To Telecoil or not to Telecoil

Hi everyone, hope you can help me make a decision about my new Phonak hearing aids.

I’ve been trialling the P90-R with a CROS for a week or so and this is working really well. So now I have to make a decision about whether I buy this model or the P90-RT which has a Telecoil.

Does anyone have any advice about whether this is a good idea or not. Especially if you are in Australia, do you find that there are a lot of public places where it is useful?

Also, do you use it for phone calls in preference to using the Bluetooth functionality?

I don’t understand how neck loops work, but from what I can gather, this technology is different to Telecoil and you don’t need a Telecoil to use one - am I right?

Thanks in advance :heart_eyes:

in my country there are no places with an induction loop.

I only used it for a smartphone or phone. And now I rarely use it next to bluetooth. In addition, I noticed that the new hearing aid picks up sound well over the microphone when I put the telephone handset on the microphone from the hearing aid.

You don’t need a neck loop if you have bluetooth that works perfectly.

Are you talking about Phonak Audeo?
you can also specify the price as a comparison.

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It’s likely the new Bluetooth LE Audio will make t-coils unnecessary eventually, but in the meantime if you encounter any FM or Infrared (or loop of course) systems in large venues you should get the t-coil. The neckloop is the interface that you plug into those systems and that allows you to use them with hearing aids in t-coil mode. In the US, churches, arenas, etc often use FM and movie theaters use IR. T-coils are tiny and inexpensive so worth having in my view so you are not forced into generic headphones in those settings or missing out while everyone around you is laughing at some great entertainment.-

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IMO, Teleciol is almost an obsolete technology, especially in OZ. That’s why you have to ask for HA’s with it. If they are 2021/22 Phonak with most likely have Bluetooth connectives straight from your HA’s to your mobile phone.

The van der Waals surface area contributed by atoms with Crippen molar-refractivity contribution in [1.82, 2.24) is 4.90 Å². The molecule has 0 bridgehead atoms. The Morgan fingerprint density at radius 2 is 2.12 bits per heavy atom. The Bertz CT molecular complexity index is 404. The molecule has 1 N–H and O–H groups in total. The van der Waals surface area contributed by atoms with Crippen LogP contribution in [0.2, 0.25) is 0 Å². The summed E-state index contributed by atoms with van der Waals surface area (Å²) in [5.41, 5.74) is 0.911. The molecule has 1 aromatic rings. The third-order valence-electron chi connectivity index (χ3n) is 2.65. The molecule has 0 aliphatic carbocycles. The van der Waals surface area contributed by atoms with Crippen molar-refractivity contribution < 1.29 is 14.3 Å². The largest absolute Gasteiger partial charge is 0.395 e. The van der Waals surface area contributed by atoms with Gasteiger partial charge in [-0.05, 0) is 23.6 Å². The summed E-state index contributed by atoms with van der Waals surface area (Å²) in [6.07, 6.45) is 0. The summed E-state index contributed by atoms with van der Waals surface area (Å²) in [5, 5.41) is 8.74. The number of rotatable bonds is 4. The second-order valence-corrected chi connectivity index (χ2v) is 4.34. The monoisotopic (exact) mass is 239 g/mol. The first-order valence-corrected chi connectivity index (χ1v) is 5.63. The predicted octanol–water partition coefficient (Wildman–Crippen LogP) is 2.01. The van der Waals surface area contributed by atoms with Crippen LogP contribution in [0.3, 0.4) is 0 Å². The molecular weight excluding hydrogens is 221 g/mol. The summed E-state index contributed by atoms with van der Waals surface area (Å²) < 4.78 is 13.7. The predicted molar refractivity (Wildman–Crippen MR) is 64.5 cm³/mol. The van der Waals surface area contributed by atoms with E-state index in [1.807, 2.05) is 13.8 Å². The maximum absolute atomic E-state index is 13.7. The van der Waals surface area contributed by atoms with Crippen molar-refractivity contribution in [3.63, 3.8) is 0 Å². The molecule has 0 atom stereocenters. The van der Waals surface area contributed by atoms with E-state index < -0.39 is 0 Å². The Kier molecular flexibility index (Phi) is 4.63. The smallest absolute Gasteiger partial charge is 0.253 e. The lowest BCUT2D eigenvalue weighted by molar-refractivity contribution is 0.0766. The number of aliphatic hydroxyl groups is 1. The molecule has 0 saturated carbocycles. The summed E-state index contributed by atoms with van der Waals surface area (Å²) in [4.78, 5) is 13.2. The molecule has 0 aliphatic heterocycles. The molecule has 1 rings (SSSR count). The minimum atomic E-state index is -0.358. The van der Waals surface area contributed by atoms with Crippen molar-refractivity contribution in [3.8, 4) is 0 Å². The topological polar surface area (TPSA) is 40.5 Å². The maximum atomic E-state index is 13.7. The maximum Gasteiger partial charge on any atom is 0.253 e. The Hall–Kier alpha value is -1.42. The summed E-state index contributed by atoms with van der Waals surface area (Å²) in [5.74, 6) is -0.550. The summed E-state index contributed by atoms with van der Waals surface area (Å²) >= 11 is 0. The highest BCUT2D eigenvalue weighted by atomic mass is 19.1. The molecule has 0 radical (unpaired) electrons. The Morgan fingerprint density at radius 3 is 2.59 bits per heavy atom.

There are not too many public places to use TC’s, even a lot of churches are not maintaining their systems, only government public service help desks (where you see the white ear sign).

I had it turned on 10 years ago, and turned it off with 2 weeks as it became more of a nuisance, with it auto switching on/off occasionally when I didn’t need it.

If you have the budget, get a Roger mic instead, this will give you a greater ranger of functionality and more clarity.

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Totally need the telecoil option.

I have a (telecoil) loop system for my TV and I use a telecoil neckloop with Zoom calls.

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If you live in the USA and encounter a loop system let me know. My phone calls stream through blue tooth from my cell phone directly into my aids. I do have a land line at home and I have a telecoil program set up on my aids so I guess I could use it for that but haven’t. Telecoil in this country never really caught on and probably never will now. I have it on my hearing aids for no other reason than I had an empty program available. But if you don’t get it for your aids I can’t imagine you saying damn I should have gotten it. Now in Europe you might feel differently.


There are web sites to help find looped locations. Here is one for the US.

Loop Locator : Loop America

There are 4 sites in my state. The neighboring state I often venture into has 25. There are 3 of them that I have ever been to, and only 1 more than once (a major airport).

The cons: It makes the HAs a little larger, heavier, and expensive. It typically takes a program slot that might be used for something else. Often needs to be programmed on to be available at all.

I didn’t bother even asking about it when I was being fitted.

Do your research and find out if it would be worth it for you.

My church uses an FM system, and I connect the FM receiver to my Roger On mic. Bingo, done.



I have it on my new HAs. It didn’t cost anything, so I figured why not?